(ii) The social audit was initiated in 2015 and upon its completion, the NCPCR, in its wisdom, directed District Magistrates in eight States to ensure that all children within CCIs be deinstitutionalised, repatriated and rehabilitated within a specified period.
(iii) Civil society organisations have raised several obvious concerns about this, especially because most of these children are in CCIs due to abusive conditions in the family, and a mandated repatriation without an adequate casebycase assessment plan within a short period of time would likely place the children again at grave risk of abuse, exploitation and neglect.
(iv) They also point to the sheer inadequacy of current systems to organise adoption and foster care

A lot to be done
(i) The pandemic has exacerbated existing issues of child malnutrition, child labour, child abuse, child marriage and mental illness.
(ii) We would have expected the NCPCR to exhibit its priorities better by taking suo motu cognizance of the rape and murder of a 14year old girl in Bhadohi in Uttar Pradesh, to make a test case of the lack of systems to fight crimes against children instead of moving to undermine and dismantle whatever little does exist for their protection.

PAGE NUMBER 13

News: Xi pitches for closer ties with Bangladesh seeks BRI push

UPSC Syllabus Headings

Mains: GS 2
Sub Topic: India and its Neighborhood- Relations.

Context
Chinese President Xi Jinping said he stands ready with Bangladesh leaders to better align the two countries’ strategies and jointly promote the construction of his multibillion dollar Belt and Road Initiative (BRI) to take the strategic partnership of the two countries to new heights.

The Hindu Analysis - 5th October, 2020 Notes | EduRev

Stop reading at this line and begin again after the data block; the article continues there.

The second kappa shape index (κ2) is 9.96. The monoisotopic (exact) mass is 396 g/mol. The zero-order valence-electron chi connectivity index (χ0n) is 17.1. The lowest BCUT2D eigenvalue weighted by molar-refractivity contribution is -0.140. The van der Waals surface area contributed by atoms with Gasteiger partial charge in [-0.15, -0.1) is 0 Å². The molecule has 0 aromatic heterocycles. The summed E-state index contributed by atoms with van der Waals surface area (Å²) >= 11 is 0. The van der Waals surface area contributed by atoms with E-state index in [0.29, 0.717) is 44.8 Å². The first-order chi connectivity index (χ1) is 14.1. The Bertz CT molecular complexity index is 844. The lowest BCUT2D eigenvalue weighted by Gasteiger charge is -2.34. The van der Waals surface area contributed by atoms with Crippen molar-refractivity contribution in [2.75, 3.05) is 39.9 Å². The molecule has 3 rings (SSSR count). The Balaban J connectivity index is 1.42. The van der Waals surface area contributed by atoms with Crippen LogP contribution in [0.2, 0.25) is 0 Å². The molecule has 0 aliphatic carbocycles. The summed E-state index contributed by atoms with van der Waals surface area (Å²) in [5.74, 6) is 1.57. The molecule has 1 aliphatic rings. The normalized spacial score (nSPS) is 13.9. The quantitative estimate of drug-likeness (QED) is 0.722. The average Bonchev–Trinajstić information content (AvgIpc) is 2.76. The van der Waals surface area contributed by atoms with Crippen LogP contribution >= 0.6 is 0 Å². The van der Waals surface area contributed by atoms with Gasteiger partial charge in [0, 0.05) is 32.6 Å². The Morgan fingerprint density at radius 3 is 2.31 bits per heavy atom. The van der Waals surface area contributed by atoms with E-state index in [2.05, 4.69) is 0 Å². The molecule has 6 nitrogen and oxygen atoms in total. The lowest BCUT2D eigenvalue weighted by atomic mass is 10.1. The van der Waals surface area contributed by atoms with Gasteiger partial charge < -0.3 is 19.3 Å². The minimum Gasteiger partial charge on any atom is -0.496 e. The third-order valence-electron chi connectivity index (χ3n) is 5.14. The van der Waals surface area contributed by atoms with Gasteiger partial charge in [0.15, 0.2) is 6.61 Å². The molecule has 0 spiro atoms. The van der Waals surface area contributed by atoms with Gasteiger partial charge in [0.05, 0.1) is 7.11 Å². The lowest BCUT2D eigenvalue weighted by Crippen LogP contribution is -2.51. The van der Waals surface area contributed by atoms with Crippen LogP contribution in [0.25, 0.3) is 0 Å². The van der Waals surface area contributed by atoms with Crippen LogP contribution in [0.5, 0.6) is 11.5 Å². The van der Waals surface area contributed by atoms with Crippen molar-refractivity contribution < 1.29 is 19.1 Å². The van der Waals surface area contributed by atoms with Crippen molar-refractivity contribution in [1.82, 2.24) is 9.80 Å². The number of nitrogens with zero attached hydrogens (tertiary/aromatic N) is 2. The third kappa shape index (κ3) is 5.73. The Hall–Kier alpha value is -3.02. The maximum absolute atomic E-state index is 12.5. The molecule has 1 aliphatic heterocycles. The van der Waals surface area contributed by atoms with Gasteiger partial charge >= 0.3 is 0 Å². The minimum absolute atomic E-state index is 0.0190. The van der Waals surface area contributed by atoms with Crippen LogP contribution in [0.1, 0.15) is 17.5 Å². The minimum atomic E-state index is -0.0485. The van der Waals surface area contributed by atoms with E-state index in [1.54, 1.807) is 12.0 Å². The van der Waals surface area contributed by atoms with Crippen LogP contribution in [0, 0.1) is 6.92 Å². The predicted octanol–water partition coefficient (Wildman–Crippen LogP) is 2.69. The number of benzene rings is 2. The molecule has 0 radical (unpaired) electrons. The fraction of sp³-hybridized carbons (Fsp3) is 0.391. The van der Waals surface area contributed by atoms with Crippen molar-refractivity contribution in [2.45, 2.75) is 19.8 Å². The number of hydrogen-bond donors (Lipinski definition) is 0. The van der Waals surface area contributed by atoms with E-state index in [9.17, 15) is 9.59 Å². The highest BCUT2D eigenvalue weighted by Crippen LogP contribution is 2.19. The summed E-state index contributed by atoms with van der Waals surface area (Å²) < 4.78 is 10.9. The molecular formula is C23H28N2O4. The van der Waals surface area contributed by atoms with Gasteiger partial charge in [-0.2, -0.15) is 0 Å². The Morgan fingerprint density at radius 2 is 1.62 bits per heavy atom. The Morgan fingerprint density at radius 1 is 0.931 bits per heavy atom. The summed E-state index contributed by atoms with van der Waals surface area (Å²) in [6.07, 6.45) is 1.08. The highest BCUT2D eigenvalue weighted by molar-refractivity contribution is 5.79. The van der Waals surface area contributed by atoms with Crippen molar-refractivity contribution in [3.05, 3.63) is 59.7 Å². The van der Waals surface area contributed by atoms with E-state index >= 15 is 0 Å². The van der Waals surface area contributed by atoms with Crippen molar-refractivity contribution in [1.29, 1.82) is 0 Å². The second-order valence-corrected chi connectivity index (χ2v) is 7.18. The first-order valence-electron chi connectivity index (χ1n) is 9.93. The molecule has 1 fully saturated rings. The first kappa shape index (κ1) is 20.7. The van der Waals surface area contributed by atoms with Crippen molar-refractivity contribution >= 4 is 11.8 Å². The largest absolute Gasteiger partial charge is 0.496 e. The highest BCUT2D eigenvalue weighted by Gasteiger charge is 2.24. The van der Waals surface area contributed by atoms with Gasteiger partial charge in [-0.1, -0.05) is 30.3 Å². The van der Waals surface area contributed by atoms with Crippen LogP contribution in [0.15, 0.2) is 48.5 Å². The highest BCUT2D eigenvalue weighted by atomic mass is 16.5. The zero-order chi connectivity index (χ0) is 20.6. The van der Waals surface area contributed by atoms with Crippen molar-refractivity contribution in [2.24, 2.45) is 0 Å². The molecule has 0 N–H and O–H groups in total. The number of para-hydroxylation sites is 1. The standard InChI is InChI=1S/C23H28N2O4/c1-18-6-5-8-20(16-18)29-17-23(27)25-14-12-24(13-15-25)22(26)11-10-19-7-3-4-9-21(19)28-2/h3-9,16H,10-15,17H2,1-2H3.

Key particulars
(i) In his message, Mr. Xi hailed the steady and longterm friendship, saying he is ready to work with Mr. Hamid to better align development strategies with Bangladesh, step up cooperation under the framework of the BRI and push forward the China Bangladesh strategic, cooperative partnership to a new level, official media reported.
(ii) With over $26 billion Chinese investments and $38 billion dollars funding commitments, Bangladesh is one  of the largest recipients of China’s massive infrastructure project.
(iii) China has also offered zerotariff treatment to 97% of Bangladesh’s exports by adding 5,161 more items to the existing list of 3,095 duty free products.
(iv) The BRI seeks to build rail, maritime and road links from Asia to Europe and Africa in a revival of ancient Silk Road trading routes.

India’s concerns
(i) The BRI has been a major bone of contention between India and China as one portion of the corridor passes through Pakistan occupied Kashmir.
(ii) Besides Pakistan, where China initiated over $60 billion as part of the China Pakistan Economic Corridor (CPEC), China has stepped up its huge infrastructure investments in Bangladesh, Nepal, Sri Lanka and Maldives rising concerns of its growing influence in India’s immediate neighbourhood.

Debt-diplomacy’
(i) The initiative has, however, attracted allegations, especially from the U.S., of debt diplomacy after Sri Lanka handed over its Hambantota Port to a staterun Chinese firm in 2017 for a 99 years’ lease in a debt swap amounting to $1.2 billion.
(ii) Malaysia has also deferred several projects under the BRI, citing cost revaluation